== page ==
DeAnna Miller has been a middle school English teacher, instructional coach and assistant principal during her 15-year career. She helps lead a K-6 public school in Enterprise, Alabama.
The education news is full of stories about teacher shortages and the dim prospects for future teacher recruitment and development. It can seem kind of hopeless if you look at it through your lone-educator lens.
That’s why I’m so glad that last week I had the privilege of attending and presenting at the Association for Teacher Educators (ATE) annual meeting in Jacksonville, Florida.
It was a very powerful and inspiring 3-day experience – a great way to hear about the latest educational research while also meeting new people to expand my growing professional network.
Presentations from college-level educators, doctoral students, graduate students, and undergraduate students as well as invited sponsors and speakers created an atmosphere of shared learning and – most of all – hope.
Despite the teacher shortages plaguing our nation; despite the negative press about schools, teachers, and curriculum; despite all the back and forth about what should and shouldn’t be taught at the PK-12 level and the collegiate level, this conference was about possibilities and the prospect of a brighter future.
Here’s some of what I heard and learned
Participants shared their hope for what the future in education would look like and feel like and sound like. Hope for how those in future undergraduate classes would have access to technology and technology advances that will make their learning experiences more authentic to the classroom.
I attended a presentation on how an AI (artificial intelligence) program was being developed to help novice and veteran teachers learn best practices in classroom management using real-time interactive data.
We learned that the AI will interact with the teacher based on the response the teacher gave to certain questions or descriptions of classroom issues. Each teacher would experience something new based on their responses to the AI, and the AI would learn to “improvise” to create more realistic scenarios for the teachers. It was an amazing idea!
I was also able to attend a presentation by Dr. Craig Mertler on the benefits of action research, which he called Practitioner Inquiry, and how action research should not be ignored by scholars and those at the collegiate level because it is practical and relatable to teachers and educators in PK-12 classrooms.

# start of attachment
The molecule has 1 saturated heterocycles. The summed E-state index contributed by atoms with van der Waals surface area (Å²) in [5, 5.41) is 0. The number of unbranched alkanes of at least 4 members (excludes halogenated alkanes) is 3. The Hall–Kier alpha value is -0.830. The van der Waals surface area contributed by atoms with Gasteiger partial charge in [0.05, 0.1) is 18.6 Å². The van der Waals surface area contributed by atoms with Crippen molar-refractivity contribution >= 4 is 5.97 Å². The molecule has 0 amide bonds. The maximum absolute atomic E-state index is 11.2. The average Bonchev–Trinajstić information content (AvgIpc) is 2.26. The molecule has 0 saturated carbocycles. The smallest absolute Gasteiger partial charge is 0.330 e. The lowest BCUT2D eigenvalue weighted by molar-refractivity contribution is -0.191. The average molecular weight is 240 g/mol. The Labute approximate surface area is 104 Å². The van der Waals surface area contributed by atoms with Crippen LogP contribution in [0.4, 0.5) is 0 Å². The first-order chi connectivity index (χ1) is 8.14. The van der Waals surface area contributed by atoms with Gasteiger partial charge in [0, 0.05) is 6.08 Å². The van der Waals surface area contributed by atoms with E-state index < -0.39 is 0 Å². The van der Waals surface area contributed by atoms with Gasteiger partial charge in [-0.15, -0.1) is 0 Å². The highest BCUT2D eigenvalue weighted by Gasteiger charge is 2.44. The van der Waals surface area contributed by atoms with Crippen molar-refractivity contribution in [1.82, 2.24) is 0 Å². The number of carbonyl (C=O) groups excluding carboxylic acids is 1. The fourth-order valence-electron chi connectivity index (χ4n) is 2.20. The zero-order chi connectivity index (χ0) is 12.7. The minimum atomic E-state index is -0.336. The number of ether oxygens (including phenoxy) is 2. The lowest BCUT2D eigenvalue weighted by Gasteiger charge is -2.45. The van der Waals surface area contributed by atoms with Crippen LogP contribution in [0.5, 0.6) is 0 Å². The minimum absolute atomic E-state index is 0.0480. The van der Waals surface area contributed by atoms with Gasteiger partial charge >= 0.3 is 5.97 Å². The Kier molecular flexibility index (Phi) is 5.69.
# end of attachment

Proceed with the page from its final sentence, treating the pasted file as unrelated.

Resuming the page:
Mertler spoke on how Practitioner Inquiry aims to improve educational practice based on authentic, in-the-field experiences and allows all educators a chance to collaborate together and work on problems of practice. He said Practitioner Inquiry has the potential to “solve real-world problems, in real-world context, in real-world time.”
I was also witness to, and participated in, roundtable discussions where undergraduates, graduates, and doctoral students could present their ideas, research, and theories to others and get feedback about next steps.
We listened, commented, and shared with each other, refining our ideas for research so that we could become the next group of scholars who will hopefully shape the future of education and teacher training in a positive way.
A renewed sense of purpose
Throughout the 3 days that I attended the conference, the sense of possibility and positivity was palpable. This uplifting experience helped me regain my sense of purpose.
Listening and interacting with so many others who were just as passionate as I am about learning more so I can make the learning experience better our students was amazing. It reminded me that even when the days are hard, dark, and long, what we do MAKES a difference.
It also reminded me that I have to be more meaningful and diligent in making sure that my proverbial cup of learning is refilled on a regular basis. Since COVID, I haven’t been able to attend many conferences or annual meetings. As a matter of fact, this was my first in almost two years.
As I thought about this in my hotel room on the last night of the conference, I had an epiphany! I was starved for this type of learning. I had been missing this professional engagement and the camaraderie that comes from being surrounded by others with the same passion for learning that I have.
And, I realized that, even though I am an introvert and need my alone time to recharge my personal and social batteries, I also need to be with others who are like-minded when it comes to learning so I can recharge my educator batteries.
On the long drive home from Jacksonville, I replayed some of the best parts of the conference in my head, and smiled about all that I had learned. I made a commitment to myself to attend at least two conferences a year.
I need to make sure that I take out time for my own learning. I hope it’s a commitment that I can keep. Because as the saying goes, you have to fill your own cup before you can pour from it.